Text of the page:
Even skin tone is considered to be the ideal from a beauty standpoint, but skin often becomes more mottled with an uneven skin tone over time. This happens when too much melanin, the pigment that gives skin its color, is produced. This is a source of great frustration, especially when it involves the face. Not surprisingly, some women try to cover it up with make-up, but this isn’t a very satisfying solution. Fortunately, there are better ways to deal with this common skin problem.
What Causes It?
Anything that triggers overproduction of melanin can cause uneven skin tone. This most commonly comes from overexposure to the sun and female hormonal fluctuations. Another less frequent cause is a condition called post-inflammatory hyperpigmentation that comes from injury to the skin or scarring due to acne. Less frequently, increased melanin production can be a sign of a medical problem, a nutritional deficiency or a side effect of medications.
Sunlight is the frequent cause since melanin production is the skin’s way of protecting itself against damage. People who have spent lots of time in the sun or frequented tanning booths are more likely to have problems with uneven skin tone. Women are also at higher risk during pregnancy and around the time of menopause when hormone levels fluctuate. Birth control pills can also cause pigmentation problems and irregular skin tone.
A high-powered sunscreen is a must for dealing with uneven skin tone. Sunlight stimulates melanin production, which can worsen the problem and make other treatments less effective. The best sunscreen is one that protects against both UVA and UVB light and has an SPF of at least 30. Sunscreen isn’t just for outdoors. UVA rays can even penetrate glass, so it’s important to wear sun protection daily - even indoors.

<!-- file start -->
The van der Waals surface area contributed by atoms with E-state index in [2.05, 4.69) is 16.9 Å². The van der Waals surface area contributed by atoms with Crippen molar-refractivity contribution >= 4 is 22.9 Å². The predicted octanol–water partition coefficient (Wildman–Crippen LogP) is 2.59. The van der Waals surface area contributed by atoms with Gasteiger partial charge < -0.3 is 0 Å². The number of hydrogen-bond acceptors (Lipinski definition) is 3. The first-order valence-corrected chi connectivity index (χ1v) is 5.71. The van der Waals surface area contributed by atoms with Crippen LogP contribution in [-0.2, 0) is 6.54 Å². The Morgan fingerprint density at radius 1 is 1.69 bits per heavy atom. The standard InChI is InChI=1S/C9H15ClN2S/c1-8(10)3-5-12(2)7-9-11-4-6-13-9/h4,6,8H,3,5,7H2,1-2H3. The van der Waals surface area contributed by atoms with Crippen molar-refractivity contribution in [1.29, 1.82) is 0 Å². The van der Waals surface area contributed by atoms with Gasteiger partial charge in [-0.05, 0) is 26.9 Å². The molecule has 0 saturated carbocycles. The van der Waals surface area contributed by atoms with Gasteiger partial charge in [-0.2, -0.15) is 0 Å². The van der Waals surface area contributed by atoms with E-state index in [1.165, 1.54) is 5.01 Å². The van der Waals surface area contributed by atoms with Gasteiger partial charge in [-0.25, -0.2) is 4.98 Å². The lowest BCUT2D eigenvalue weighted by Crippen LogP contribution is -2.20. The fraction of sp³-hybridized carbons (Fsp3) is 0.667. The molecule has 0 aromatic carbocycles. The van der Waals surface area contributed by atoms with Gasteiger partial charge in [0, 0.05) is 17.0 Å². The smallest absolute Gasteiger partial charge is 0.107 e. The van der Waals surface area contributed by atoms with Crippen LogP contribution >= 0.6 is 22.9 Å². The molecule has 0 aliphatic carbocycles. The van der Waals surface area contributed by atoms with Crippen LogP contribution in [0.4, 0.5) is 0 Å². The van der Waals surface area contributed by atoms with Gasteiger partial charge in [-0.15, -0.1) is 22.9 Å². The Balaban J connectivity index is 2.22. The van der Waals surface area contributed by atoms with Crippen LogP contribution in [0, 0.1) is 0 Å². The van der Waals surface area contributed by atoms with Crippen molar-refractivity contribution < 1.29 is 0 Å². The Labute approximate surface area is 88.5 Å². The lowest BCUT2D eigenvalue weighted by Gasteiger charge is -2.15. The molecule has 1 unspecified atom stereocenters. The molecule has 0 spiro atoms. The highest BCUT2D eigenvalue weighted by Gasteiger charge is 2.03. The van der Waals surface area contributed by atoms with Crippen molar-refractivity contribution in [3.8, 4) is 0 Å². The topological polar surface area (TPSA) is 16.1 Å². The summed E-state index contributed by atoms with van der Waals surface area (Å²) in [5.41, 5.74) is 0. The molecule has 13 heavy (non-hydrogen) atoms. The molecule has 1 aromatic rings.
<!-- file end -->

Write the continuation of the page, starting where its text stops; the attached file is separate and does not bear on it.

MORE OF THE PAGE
Hydroquinone is a chemical that’s been used for more than half a century to treat uneven skin tone due to hyperpigmentation. It works by blocking the main enzyme involved in melanin synthesis. It works best when combined with glycolyic acid since the weak acid makes it easier for the hydroquinone to penetrate the skin. Glycolic acid also helps to slough off the outer layer of skin, which helps to remove superficial cells containing melanin.
Another chemical called kojic acid also helps to lighten pigmented areas that cause skin tone to be uneven. It’s a natural acid that’s a by-product of the fermentation process used to make Japanese sake.
Retinoids like those in prescription strength Retina-A are often used to treat acne and aging skin. Retinoids help to fade pigmented areas, but they work best when used in combination with hydroquinone. Otherwise, it can take 6 to 12 months to see results. Dermatologist can also do a series of facial peels using acids of various strengths to decrease pigmentation over time. Unfortunately, people with darker skin tones can sometimes experience increased skin pigmentation as a result of this treatment.
The Bottom Line?
There are a variety of effective ways to treat uneven skin tone that comes from overproduction of melanin. In many cases, a combination of hydroquinone and glycolic acid will fade darkened areas over time and improve skin texture too.